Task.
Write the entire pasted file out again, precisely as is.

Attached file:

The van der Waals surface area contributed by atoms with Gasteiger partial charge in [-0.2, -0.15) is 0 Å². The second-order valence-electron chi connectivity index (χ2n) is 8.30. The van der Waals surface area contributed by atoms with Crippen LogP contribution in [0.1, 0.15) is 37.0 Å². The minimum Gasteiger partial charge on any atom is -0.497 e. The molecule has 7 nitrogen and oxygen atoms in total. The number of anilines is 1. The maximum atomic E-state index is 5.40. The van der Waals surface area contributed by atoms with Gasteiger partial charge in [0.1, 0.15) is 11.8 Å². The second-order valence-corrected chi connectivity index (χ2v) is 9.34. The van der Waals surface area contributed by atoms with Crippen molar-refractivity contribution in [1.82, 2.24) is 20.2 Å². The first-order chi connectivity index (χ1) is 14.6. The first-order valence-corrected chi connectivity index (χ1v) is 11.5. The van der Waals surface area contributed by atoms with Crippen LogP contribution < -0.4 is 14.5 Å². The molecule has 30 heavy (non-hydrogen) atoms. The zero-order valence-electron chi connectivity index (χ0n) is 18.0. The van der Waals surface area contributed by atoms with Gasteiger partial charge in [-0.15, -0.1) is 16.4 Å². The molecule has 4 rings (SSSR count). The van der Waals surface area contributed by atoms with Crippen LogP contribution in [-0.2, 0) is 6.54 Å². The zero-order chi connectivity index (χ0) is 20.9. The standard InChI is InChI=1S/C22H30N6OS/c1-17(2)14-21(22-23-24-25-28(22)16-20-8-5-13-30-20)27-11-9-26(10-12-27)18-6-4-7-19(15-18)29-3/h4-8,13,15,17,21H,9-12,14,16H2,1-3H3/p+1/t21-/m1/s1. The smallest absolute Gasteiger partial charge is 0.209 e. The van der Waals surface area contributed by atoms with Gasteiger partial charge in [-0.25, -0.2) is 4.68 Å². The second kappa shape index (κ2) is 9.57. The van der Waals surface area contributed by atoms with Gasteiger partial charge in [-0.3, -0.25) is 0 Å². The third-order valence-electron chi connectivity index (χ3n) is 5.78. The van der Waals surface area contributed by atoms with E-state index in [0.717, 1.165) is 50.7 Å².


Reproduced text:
The van der Waals surface area contributed by atoms with Gasteiger partial charge in [-0.2, -0.15) is 0 Å². The second-order valence-electron chi connectivity index (χ2n) is 8.30. The van der Waals surface area contributed by atoms with Crippen LogP contribution in [0.1, 0.15) is 37.0 Å². The minimum Gasteiger partial charge on any atom is -0.497 e. The molecule has 7 nitrogen and oxygen atoms in total. The number of anilines is 1. The maximum atomic E-state index is 5.40. The van der Waals surface area contributed by atoms with Gasteiger partial charge in [0.1, 0.15) is 11.8 Å². The second-order valence-corrected chi connectivity index (χ2v) is 9.34. The van der Waals surface area contributed by atoms with Crippen molar-refractivity contribution in [1.82, 2.24) is 20.2 Å². The first-order chi connectivity index (χ1) is 14.6. The first-order valence-corrected chi connectivity index (χ1v) is 11.5. The van der Waals surface area contributed by atoms with Crippen LogP contribution < -0.4 is 14.5 Å². The molecule has 30 heavy (non-hydrogen) atoms. The zero-order valence-electron chi connectivity index (χ0n) is 18.0. The van der Waals surface area contributed by atoms with Gasteiger partial charge in [-0.15, -0.1) is 16.4 Å². The molecule has 4 rings (SSSR count). The van der Waals surface area contributed by atoms with Crippen LogP contribution in [-0.2, 0) is 6.54 Å². The zero-order chi connectivity index (χ0) is 20.9. The standard InChI is InChI=1S/C22H30N6OS/c1-17(2)14-21(22-23-24-25-28(22)16-20-8-5-13-30-20)27-11-9-26(10-12-27)18-6-4-7-19(15-18)29-3/h4-8,13,15,17,21H,9-12,14,16H2,1-3H3/p+1/t21-/m1/s1. The smallest absolute Gasteiger partial charge is 0.209 e. The van der Waals surface area contributed by atoms with Gasteiger partial charge in [-0.25, -0.2) is 4.68 Å². The second kappa shape index (κ2) is 9.57. The van der Waals surface area contributed by atoms with Gasteiger partial charge in [-0.3, -0.25) is 0 Å². The third-order valence-electron chi connectivity index (χ3n) is 5.78. The van der Waals surface area contributed by atoms with E-state index in [0.717, 1.165) is 50.7 Å².